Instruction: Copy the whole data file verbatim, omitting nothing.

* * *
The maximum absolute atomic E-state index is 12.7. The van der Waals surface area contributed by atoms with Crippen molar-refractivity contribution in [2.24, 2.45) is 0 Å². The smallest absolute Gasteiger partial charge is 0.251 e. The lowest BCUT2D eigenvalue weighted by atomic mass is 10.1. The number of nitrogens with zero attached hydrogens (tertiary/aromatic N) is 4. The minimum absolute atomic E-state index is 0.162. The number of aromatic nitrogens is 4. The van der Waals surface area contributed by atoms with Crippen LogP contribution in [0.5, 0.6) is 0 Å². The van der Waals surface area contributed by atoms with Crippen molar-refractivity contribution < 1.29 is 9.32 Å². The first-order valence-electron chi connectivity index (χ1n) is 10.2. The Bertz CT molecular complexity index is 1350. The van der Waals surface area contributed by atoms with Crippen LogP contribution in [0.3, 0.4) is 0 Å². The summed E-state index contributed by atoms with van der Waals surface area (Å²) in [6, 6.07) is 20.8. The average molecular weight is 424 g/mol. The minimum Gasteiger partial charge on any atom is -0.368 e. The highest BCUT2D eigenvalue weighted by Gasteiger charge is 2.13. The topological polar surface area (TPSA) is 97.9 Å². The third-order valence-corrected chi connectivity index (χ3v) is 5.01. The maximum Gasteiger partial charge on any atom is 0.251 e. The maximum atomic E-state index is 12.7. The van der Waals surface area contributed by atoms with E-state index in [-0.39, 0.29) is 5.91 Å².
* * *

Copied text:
The maximum absolute atomic E-state index is 12.7. The van der Waals surface area contributed by atoms with Crippen molar-refractivity contribution in [2.24, 2.45) is 0 Å². The smallest absolute Gasteiger partial charge is 0.251 e. The lowest BCUT2D eigenvalue weighted by atomic mass is 10.1. The number of nitrogens with zero attached hydrogens (tertiary/aromatic N) is 4. The minimum absolute atomic E-state index is 0.162. The number of aromatic nitrogens is 4. The van der Waals surface area contributed by atoms with Crippen LogP contribution in [0.5, 0.6) is 0 Å². The van der Waals surface area contributed by atoms with Crippen molar-refractivity contribution < 1.29 is 9.32 Å². The first-order valence-electron chi connectivity index (χ1n) is 10.2. The Bertz CT molecular complexity index is 1350. The van der Waals surface area contributed by atoms with Crippen LogP contribution in [0.3, 0.4) is 0 Å². The summed E-state index contributed by atoms with van der Waals surface area (Å²) in [6, 6.07) is 20.8. The average molecular weight is 424 g/mol. The minimum Gasteiger partial charge on any atom is -0.368 e. The highest BCUT2D eigenvalue weighted by Gasteiger charge is 2.13. The topological polar surface area (TPSA) is 97.9 Å². The third-order valence-corrected chi connectivity index (χ3v) is 5.01. The maximum Gasteiger partial charge on any atom is 0.251 e. The maximum atomic E-state index is 12.7. The van der Waals surface area contributed by atoms with E-state index in [-0.39, 0.29) is 5.91 Å².